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I was wondering if anyone knew how, when on link submit the page does not move i.e

<a href="#"></a>

If it was 2 page lengths down it would shoot up to the top.

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What do you mean by "link submit"? Are you doing the "link submission" via JavaScript? –  Dominic Rodger Sep 28 '09 at 9:00
    
when clicking on the link i want a small box to open undernieth it –  Phil Jackson Sep 28 '09 at 10:21

6 Answers 6

If you have attached event to HTML control through jQuery then you can use return false like

$("#myDiv").delegate("tr", "click", function() {    
     enter code here
     return false;
});
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No need to replace anchors, as your own answer to the question states.

This will work just as well:

<a href="#" onclick="yourOwnSubmitFunction(); return false;">

In short, just make sure that whatever function is in the onClick handler returns boolean false.

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onclick="return yourOwnSubmitFunction();" is better. It should return false, of course. –  n1313 Sep 28 '09 at 10:47

Whilst having the link's onclick handler return false; is the correct way to stop a link being followed, it's a bit of a hack to use a link this way, because what you've got is an action and not a link. You can't do the usual link-like things to your link, like right-click-bookmark, or middle-click-for-new-tab and so on, so it shouldn't really have that affordance.

An alternative (that eg. SO uses) is to put the onclick on a non-link element instead, eg.:

<span id="potato">Do something</span>
<script type="text/javascript">
    document.getElementById('potato').onclick= function() {
        // do something
    };
</script>

This is cleaner, but has a drawback in is that the link can't be focused and activated by the usual keyboard tabbing method.

Arguably better is to use an <input type="button"> or <button type="button">, which are the right markup to represent an action. Of course these look quite different, but you can use CSS to style them so that they look like a link instead of a button if you like. The one drawback of this method is that good old silly IE cannot completely restyle a button; you will get a few pixels of unremovable extra padding in this browser.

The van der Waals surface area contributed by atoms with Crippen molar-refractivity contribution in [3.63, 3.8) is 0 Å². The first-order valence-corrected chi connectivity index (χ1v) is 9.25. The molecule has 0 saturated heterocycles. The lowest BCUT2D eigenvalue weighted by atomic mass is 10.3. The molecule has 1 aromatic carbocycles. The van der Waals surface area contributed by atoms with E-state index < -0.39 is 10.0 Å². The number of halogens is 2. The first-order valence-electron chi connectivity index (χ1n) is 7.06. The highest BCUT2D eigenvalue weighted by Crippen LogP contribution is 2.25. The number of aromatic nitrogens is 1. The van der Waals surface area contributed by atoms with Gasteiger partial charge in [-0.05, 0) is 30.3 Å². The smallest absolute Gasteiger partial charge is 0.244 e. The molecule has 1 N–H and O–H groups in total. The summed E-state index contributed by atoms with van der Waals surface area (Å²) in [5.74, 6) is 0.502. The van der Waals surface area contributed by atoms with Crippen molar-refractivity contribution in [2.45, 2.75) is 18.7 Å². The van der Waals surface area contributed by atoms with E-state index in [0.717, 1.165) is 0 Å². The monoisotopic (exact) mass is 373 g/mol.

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This makes a lot of sense. I might start using this method. Thanks. –  Josan Iracheta Nov 6 '14 at 7:41

If you are using .net 2.0

There is a

MaintainScrollPositionOnPostback

property in @page directive that you can use to maintain the scroll position of the page.

Gets or sets a value indicating whether to return the user to the same position in the client browser after postback. This property replaces the obsolete SmartNavigation property.

When Web pages are posted back to the server, the user is returned to the top of the page. On long Web pages, this means that the user has to scroll the page back to the last position on the page.

When the MaintainScrollPositionOnPostback()()() property is set to true, the user is instead returned to the last position on the page.

If you can't use this then set location.href to an anchor tag at the specified position after the submit.

location.href = "#anchAtPos";

where anchAtPos is the id of the anchor tag at a specified position.

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I solved this using:

function anchorReplace()
{
    $("#reportWrapper a").each(function(i){
        var anchorElement = $(this);
        var newAnchorElement = $('<a href="#link' + i + '" name="#link' + i + '">' 
            + anchorElement.text() + '</a>').insertBefore(anchorElement);
        anchorElement.remove();
    });
}
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I've fixed this before by putting

onclick='return false;'

Inside the link

<a href="#" onclick='return false;' id='attachAlistenertothisID'>This link doesn't jump to the top!</a>

I use this for my links that have click listeners attached them via jQuery.

Hope this helps someone!

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